ASB interim profit drops 5% from last year's record high after bank books loss on sale of funds administration business Aegis

ASB interim profit drops 5% from last year's record high after bank books loss on sale of funds administration business Aegis

ASB has posted a 5% drop in half-year profit after absorbing a $28 million one-off loss on the sale of its funds administration business Aegis.

ASB's net profit after tax for the six months to December fell $31 million to $599 million from last year's record high $630 million. It's the first time in seven years that ASB's interim profit has fallen.

Last October ASB announced the sale of Aegis and Investment Custodial Services Limited to specialist outsourced fund and investment administration business MMC in a confidential deal. MMC's biggest shareholder is private equity group Pencarrow.

Additionally the bank said its net interest margin fell 10 basis points to 2.13% due to lower interest rates impacting deposit margins. Net interest margin measures the difference between income generated by banks on their lending, and what they pay to borrow money from the likes of depositors to fund their lending.

Net interest income rose just $3 million to $1.070 billion and total operating income increased $5 million to $1.398 billion. Total operating expenses climbed $61 million, or 13%, to $534 million. Impairment losses on loans dropped $23 million, or 51%, to $22 million with ASB saying improvements in commodity prices, combined with many rural customers paying down debt, led to a "marked reduction" in rural loan impairments.

ASB's cost-to-income ratio rose 220 basis points to 36.7% from 34.5%.

In a statement CEO Vittoria Shortt said subdued income growth in a low interest rate environment, combined with ongoing strategic investments in staff, digital and risk capabilities, impacted the cost-to-income ratio. Shortt described the result as being "consistent with a lower growth operating environment."

"Against the backdrop of a stable economy, we're mindful of a cautious business sector and uncertain global outlook," Shortt said.

"A key feature of the past six months has been the low interest rate environment with rates dropping to historical lows, and we're conscious that while low interest rates are good news for borrowers, for many of our customers with savings it creates a real challenge."

ASB topped $100 billion of assets as of December 31, and reported a 30 basis points increase in return on equity to 15.4%. ASB's lending increased 5% and its customer deposits grew 4%. The bank's common equity tier one capital ratio was 11.7% at December 31, versus the minimum requirement of 7%. ASB says it had $3.537 billion of capital in excess of its Reserve Bank imposed minimum regulatory capital requirement at December 31, with total capital at $8.08 billion. New Zealand banks are required to phase in increased capital requirements over a seven year period starting from July this year.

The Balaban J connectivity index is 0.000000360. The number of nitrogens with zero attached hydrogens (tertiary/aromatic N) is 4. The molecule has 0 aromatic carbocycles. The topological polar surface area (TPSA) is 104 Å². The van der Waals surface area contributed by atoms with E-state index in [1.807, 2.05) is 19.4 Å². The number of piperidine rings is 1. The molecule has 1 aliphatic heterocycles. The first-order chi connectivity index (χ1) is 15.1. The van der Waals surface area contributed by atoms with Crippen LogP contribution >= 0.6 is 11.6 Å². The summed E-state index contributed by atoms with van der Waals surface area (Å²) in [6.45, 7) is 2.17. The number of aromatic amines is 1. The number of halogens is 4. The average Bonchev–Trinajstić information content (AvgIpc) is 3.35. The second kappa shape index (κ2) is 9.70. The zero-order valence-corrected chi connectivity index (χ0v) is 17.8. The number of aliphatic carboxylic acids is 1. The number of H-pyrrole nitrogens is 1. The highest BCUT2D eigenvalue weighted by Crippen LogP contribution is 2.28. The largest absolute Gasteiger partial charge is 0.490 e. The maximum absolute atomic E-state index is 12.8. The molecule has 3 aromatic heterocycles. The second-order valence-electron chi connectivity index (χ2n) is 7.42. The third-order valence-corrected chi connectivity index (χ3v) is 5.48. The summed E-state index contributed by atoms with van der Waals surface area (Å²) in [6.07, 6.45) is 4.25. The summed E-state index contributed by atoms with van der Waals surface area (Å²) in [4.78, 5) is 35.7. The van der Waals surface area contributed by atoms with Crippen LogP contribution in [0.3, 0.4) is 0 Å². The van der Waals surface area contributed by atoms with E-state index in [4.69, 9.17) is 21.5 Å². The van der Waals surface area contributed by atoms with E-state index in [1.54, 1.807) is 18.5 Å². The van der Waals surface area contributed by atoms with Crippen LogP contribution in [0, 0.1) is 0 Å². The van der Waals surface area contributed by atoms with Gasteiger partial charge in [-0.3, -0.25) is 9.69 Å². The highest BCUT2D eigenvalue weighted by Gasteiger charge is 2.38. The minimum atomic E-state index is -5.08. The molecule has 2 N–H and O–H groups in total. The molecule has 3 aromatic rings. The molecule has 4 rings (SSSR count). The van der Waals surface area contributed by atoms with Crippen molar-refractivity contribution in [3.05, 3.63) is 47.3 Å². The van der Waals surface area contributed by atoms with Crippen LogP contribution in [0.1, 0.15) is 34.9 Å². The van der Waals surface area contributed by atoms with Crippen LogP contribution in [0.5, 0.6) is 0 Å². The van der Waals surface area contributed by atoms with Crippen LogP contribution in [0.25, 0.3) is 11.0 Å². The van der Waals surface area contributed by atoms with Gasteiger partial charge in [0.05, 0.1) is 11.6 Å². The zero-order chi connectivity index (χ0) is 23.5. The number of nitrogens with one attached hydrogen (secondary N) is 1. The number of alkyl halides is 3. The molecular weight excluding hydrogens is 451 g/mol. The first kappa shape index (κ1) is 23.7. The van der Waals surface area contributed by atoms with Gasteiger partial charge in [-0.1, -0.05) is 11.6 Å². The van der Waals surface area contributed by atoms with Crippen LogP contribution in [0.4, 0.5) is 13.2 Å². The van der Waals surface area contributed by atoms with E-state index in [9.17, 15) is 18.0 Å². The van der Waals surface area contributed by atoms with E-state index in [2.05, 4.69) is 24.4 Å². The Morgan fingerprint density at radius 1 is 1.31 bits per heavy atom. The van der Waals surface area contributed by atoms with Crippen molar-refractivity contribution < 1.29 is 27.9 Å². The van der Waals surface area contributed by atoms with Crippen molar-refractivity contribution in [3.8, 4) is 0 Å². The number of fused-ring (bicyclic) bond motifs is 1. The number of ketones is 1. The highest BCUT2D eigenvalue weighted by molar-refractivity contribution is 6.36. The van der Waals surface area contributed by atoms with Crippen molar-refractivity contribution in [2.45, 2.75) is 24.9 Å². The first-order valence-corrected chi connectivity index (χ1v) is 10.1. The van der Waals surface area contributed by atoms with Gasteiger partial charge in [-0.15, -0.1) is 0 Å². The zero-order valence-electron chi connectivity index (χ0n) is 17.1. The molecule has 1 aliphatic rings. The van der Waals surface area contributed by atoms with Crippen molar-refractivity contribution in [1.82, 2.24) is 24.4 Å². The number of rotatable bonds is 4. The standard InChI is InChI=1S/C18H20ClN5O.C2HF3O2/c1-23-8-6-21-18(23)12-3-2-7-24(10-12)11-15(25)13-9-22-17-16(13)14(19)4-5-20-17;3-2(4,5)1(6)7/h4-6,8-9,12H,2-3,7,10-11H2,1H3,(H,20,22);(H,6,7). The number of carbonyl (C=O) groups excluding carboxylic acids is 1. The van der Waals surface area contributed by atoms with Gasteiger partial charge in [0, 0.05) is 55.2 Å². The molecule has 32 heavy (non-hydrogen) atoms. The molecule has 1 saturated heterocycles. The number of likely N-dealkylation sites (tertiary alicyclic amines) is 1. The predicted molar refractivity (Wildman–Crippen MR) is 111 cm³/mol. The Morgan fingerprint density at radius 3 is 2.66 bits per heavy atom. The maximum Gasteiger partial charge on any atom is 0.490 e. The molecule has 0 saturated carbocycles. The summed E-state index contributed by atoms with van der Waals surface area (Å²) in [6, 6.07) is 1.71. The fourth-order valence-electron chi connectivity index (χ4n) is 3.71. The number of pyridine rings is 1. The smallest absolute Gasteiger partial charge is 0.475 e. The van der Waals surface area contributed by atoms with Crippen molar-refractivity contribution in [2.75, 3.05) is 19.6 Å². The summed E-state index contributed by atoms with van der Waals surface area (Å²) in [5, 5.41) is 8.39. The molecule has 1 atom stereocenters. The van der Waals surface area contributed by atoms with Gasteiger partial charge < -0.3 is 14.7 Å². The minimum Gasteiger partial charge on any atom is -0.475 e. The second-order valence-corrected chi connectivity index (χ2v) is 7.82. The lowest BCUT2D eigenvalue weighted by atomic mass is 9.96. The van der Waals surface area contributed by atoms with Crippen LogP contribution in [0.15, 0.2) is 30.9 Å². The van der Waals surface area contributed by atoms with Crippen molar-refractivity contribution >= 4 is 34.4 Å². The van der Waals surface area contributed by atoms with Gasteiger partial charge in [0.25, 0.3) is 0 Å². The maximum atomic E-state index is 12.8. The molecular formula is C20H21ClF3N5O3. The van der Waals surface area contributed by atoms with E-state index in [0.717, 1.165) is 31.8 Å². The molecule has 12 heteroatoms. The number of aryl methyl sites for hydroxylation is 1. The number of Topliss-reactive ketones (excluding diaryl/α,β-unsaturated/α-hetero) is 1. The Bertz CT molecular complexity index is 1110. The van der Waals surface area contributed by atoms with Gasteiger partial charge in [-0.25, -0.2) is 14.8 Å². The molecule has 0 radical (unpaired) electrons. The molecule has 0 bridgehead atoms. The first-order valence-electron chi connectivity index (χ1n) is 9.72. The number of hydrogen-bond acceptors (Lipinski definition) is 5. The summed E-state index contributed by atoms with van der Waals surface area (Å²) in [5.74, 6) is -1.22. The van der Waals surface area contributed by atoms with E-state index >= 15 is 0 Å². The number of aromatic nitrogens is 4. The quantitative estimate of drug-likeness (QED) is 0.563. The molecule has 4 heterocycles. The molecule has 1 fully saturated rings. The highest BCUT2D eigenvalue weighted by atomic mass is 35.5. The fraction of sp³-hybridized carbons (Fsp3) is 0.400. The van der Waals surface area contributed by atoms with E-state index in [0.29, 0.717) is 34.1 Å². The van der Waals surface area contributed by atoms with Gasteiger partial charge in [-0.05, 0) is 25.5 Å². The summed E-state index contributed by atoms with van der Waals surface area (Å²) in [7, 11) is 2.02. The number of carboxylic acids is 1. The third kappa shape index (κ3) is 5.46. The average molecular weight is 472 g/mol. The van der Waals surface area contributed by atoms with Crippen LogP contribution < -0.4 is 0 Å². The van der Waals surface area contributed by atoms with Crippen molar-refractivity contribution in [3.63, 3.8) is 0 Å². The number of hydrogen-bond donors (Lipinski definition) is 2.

ASB paid a $350 million interim dividend, up from $200 million last year. 

ASB's parent Commonwealth Bank of Australia (CBA) reported a 4.3% drop in half-year cash profit after tax to A$4.477 billion. The group's cash return on equity dropped to 12.7% from 13.8%, and net interest margin increased one basis point to 2.11%. CBA's interim dividend per share was unchanged at A$2, equivalent to 79% of cash profit, down from 104%.

The ASB table below comes from CBA.

ASB's press release is here.

CBA's press release is here and its full results document is here.

An interview transcript with CBA CEO Matt Comyn, published by CBA, is here.

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13 Comments

Surely it's time for another OCR cut!

Ouch.... Didn't even hit $600 million profit....no xmas bonus for them....

Oh they ALWAYS get the bonuses. Even if they have to get bailed out by the taxpayer, they get those damn bonuses man. They deserve them! :)

Why don't you work for a bank then, Davo36? Then you'll also get a bonus

Because I like being semi-retired thanks very much. Oh and I like being able to sleep straight at night.

After what, 20 years of record upon record profits, they slip by 5%. My heart bleeds for them.

"the bank said its net interest margin fell 10 basis points to 2.13% due to lower interest rates impacting deposit margins."

Alternatively: ASB are now paying savers so little for their deposits that it is becoming difficult to pay them any less. As a result, ASB were only able to extract $0.6bn from the New Zealand economy in the last six months.

I like the way they say savings are the liabilities, those pesky savers would not life be easier for the bankers without them

Liabilities in an accounting context. But I understand what you're saying. Savers only really add value to the banks if they can be converted over time into debtors.

What sort of share trader are you?

If you are staying in doors.

https://www.amazon.com/Killing-Host-Financial-Parasites-Bondage/dp/39814...

KILLING THE HOST exposes how finance, insurance, and real estate (the FIRE sector) have gained control of the global economy at the expense of industrial capitalism and governments.

The FIRE sector is responsible for today’s economic polarization (the 1% vs. the 99%) via favored tax status that inflates real estate prices while deflating the “real” economy of labor and production.

Good recommendation. Michael Hudson is wise, but will not not be a h'hold name in NZ (compared to the likes of Mike Hosking).

Once it was ICE, now FIRE. This game of Thrones between these non-manufacturing Giants is killing the populace.

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